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Chuck Burton, Associated Press
Floodwaters break through a walkway in Columbia, S.C., Monday, Oct. 5, 2015. After a week of steady rain, the showers tapered off Monday and an inundated South Carolina turned to surveying a road system shredded by historic flooding.

COLUMBIA, S.C. — The Carolinas saw sunshine Tuesday after days of inundation, but it could take weeks to recover from being pummeled by a historic rainstorm that caused widespread flooding and 14 deaths.

Tuesday was the first completely dry day in Columbia since Sept. 24, but officials warned that new evacuations could be ordered as the huge mass of water flows toward the sea, threatening dams and displacing residents along the way.

"God smiled on South Carolina because the sun is out. That is a good sign, but ... we still have to be cautious," Gov. Nikki Haley said Tuesday after taking an aerial tour. "What I saw was disturbing."

"We are going to be extremely careful. We are watching this minute by minute," she said.

At least 14 weather-related deaths in South Carolina and two in North Carolina were blamed on the vast rainstorm. Six people drowned in their cars in Columbia alone, and several died after driving around safety barriers onto flooded roads.

Haley implored her citizens to stop doing that.

"Please help us help you," she said. "We want to make sure every bridge and road is safe for you and your families."

Flooding is a concern wherever concrete covers soil that would otherwise act as a sponge in heavy rain. But the multitude of waterways in Columbia — where the Broad and Saluda rivers come together to form the Congaree — made the state capital a prime target.

Water distribution remained a key problem Tuesday across much of the state. In Columbia, as many as 40,000 homes lacked drinking water, and the rest of the city's 375,000 customers were told to boil water before using it for drinking or cooking, an order that Mayor Steve Benjamin said will likely be in effect for "quite some time."

"We still have some infrastructure issues. We still have water coming down from the Upstate," Benjamin said.

Authorities made 175 water rescues, pulling people and animals to safety. Nearly 1,000 people were staying in 26 shelters that the governor said were fully stocked and comfortable. Some 200 engineers were checking roads and bridges, but nearly 500 of them remained closed Tuesday, including a 90-mile stretch of Interstate 95 between Interstates 20 and 26, the state Department of Transportation said.

Nearly 30,000 customers were without electricity at the storm's peak, but the power grid is coming back on, the governor said.

In Effingham, about 80 miles east of Columbia, the Lynches River was at nearly 20 feet on Tuesday, five feet above flood stage, the National Weather Service said. A day after evacuation orders went out, Kip Jones paddled a kayak to check on a home he rents out, and discovered that the family lost pretty much everything after seeking shelter elsewhere.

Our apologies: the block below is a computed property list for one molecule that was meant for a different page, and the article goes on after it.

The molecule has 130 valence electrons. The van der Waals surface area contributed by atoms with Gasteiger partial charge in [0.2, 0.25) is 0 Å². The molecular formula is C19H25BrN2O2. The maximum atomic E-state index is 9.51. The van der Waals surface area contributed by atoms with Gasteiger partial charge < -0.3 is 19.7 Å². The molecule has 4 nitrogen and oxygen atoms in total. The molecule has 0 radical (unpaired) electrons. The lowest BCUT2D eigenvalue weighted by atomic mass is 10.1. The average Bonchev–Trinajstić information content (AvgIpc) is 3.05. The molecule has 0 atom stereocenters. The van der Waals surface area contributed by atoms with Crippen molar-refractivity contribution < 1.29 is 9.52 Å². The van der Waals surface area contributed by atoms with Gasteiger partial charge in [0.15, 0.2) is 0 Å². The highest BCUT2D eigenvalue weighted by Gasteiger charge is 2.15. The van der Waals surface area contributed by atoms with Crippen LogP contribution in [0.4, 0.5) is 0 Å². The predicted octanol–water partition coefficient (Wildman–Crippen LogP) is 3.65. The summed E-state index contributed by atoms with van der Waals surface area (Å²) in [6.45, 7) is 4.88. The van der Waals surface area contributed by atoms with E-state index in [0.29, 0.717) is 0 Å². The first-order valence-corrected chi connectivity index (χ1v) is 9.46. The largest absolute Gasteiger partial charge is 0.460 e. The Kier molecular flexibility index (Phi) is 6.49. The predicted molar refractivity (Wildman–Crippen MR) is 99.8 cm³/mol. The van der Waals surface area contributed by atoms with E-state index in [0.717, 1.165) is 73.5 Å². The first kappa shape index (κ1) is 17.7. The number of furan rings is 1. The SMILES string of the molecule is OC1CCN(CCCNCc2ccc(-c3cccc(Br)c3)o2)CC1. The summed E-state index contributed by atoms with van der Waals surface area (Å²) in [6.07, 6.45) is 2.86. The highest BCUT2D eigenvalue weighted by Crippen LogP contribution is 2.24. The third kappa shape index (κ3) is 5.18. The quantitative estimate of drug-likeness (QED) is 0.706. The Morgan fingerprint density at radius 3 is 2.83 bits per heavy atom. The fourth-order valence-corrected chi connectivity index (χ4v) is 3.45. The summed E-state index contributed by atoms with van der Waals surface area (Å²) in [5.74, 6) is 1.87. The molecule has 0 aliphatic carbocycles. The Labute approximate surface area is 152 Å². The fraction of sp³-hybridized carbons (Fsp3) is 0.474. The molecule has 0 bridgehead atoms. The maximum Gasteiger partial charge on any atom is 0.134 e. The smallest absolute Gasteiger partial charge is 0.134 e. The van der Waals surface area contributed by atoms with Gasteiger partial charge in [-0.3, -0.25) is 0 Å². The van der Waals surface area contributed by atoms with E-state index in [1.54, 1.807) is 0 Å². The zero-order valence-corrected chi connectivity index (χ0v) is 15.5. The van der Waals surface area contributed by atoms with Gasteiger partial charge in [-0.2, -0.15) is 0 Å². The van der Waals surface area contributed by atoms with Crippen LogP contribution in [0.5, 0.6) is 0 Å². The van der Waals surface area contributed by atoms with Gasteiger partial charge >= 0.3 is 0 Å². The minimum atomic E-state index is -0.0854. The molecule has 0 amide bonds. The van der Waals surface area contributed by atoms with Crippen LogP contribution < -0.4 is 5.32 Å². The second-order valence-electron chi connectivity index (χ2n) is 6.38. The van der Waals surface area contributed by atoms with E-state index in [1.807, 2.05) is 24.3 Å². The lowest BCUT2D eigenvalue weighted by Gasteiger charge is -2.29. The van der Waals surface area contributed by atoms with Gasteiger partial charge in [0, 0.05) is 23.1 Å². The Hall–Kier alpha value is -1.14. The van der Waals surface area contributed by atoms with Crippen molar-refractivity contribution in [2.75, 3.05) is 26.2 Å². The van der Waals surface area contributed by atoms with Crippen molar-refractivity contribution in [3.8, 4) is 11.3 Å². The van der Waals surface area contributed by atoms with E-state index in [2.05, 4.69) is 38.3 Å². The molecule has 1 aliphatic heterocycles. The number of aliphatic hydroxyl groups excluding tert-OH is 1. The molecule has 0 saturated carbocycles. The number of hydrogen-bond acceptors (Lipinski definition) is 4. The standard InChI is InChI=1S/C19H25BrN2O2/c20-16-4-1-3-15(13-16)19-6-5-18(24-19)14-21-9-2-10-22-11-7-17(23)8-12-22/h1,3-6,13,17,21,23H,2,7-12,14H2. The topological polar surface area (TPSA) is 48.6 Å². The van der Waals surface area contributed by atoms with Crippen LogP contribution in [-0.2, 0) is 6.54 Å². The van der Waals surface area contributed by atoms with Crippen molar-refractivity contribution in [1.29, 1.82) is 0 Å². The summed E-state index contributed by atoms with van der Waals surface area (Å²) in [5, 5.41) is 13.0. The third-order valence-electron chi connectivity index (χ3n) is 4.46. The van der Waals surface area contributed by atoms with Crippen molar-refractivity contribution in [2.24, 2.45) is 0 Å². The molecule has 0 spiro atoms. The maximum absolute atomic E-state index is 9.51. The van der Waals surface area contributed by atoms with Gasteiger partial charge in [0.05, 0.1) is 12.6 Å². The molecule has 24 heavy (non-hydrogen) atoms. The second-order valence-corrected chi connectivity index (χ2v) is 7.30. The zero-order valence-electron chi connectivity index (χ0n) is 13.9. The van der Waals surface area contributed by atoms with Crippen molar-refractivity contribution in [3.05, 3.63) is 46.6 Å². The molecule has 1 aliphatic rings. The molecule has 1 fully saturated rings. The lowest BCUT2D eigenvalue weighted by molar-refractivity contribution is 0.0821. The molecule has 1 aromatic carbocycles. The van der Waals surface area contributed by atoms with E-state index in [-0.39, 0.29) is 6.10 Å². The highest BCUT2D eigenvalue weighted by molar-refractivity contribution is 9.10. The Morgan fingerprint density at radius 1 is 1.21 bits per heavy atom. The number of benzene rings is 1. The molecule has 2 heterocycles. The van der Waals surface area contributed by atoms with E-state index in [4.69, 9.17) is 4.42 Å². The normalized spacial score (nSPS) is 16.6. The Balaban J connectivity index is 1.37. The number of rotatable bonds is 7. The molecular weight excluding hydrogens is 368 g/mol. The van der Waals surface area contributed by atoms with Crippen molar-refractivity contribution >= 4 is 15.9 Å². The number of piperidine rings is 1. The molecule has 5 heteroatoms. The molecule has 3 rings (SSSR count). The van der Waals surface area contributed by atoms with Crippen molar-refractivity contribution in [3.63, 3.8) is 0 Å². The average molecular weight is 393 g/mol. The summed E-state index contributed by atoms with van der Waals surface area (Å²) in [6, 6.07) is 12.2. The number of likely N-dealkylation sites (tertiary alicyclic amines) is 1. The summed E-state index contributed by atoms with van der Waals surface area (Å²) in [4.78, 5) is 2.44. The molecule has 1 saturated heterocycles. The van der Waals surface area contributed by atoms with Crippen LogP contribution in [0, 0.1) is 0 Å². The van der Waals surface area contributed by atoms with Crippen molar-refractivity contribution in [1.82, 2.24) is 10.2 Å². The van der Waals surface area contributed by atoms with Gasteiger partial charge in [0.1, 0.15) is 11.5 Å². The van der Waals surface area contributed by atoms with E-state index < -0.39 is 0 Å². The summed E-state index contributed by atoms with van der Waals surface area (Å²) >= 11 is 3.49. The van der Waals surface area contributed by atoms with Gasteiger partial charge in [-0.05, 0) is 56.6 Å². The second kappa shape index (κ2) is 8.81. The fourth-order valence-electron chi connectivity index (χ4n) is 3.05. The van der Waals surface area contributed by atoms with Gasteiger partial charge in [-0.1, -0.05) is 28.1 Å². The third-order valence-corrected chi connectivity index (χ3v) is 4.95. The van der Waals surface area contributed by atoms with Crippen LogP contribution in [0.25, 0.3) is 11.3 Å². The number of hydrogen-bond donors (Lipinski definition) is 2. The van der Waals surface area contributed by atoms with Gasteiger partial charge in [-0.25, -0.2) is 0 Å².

The lower story had almost eight feet of water in its bathroom and bedrooms, he said.

"Their stuff is floating all in the house," Jones said. "I don't know if the house will be salvageable. ... Once the water comes in the house you get bacteria and you get mold. I don't know if the water in the house is a total loss or a partial. I don't know what to expect. We'll find out soon though."

Closer to the capital, another dam failure Monday rattled residents who thought the worst had passed after a weekend of hundreds of water rescues. James Shirer watched a dam fail Monday, emptying the 22-acre Rockyford Lake in the town of Forest Acres in less than 15 minutes.

"It just poured out," Shirer said. The rains have "wrecked the dams; they've ruined all of the bridges."

South Carolina's low-lying geography and insufficient spending on infrastructure left several town and cities like islands after roads washed out and creeks topped bridges.

"I fear the worst is to come. We have a power substation under water. No telling when that thing gets fixed," Clarendon County Sheriff Randy Garrett said Monday in Manning, a community isolated by floods about 60 miles southeast of Columbia.

On Monday, officials brought bottled water and portable restrooms for 31,000 students at the University of South Carolina, and firefighters used trucks and pumps to ferry hundreds of thousands of gallons of water to Palmetto Health Baptist Hospital.

Much-feared Hurricane Joaquin missed the East Coast, but fueled what experts at the National Oceanic and Atmospheric Administration called a "fire hose" of tropical moisture that aimed directly at the state. By Monday, the heaviest rains had moved into the mid-Atlantic states, but not before making history in South Carolina.

The 16.6 inches of rain that fell at Gills Creek near downtown Columbia on Sunday made for one of the rainiest days recorded at a U.S. weather station in more than 16 years.

"The fact is that we're getting six months' worth of rain in two days that's falling in an urbanized area," said John Shelton of the U.S. Geological Survey. "This was kind of the perfect storm."

Contributing to this report were Associated Press writers Bruce Smith in Charleston, South Carolina; Mitch Weiss in Greenville, South Carolina; Susanne M. Schafer in Columbia; Jonathan Drew in Raleigh, North Carolina; Meg Kinnard in Blythewood, South Carolina; Seth Borenstein in Washington, D.C.; and Jay Reeves in Columbia.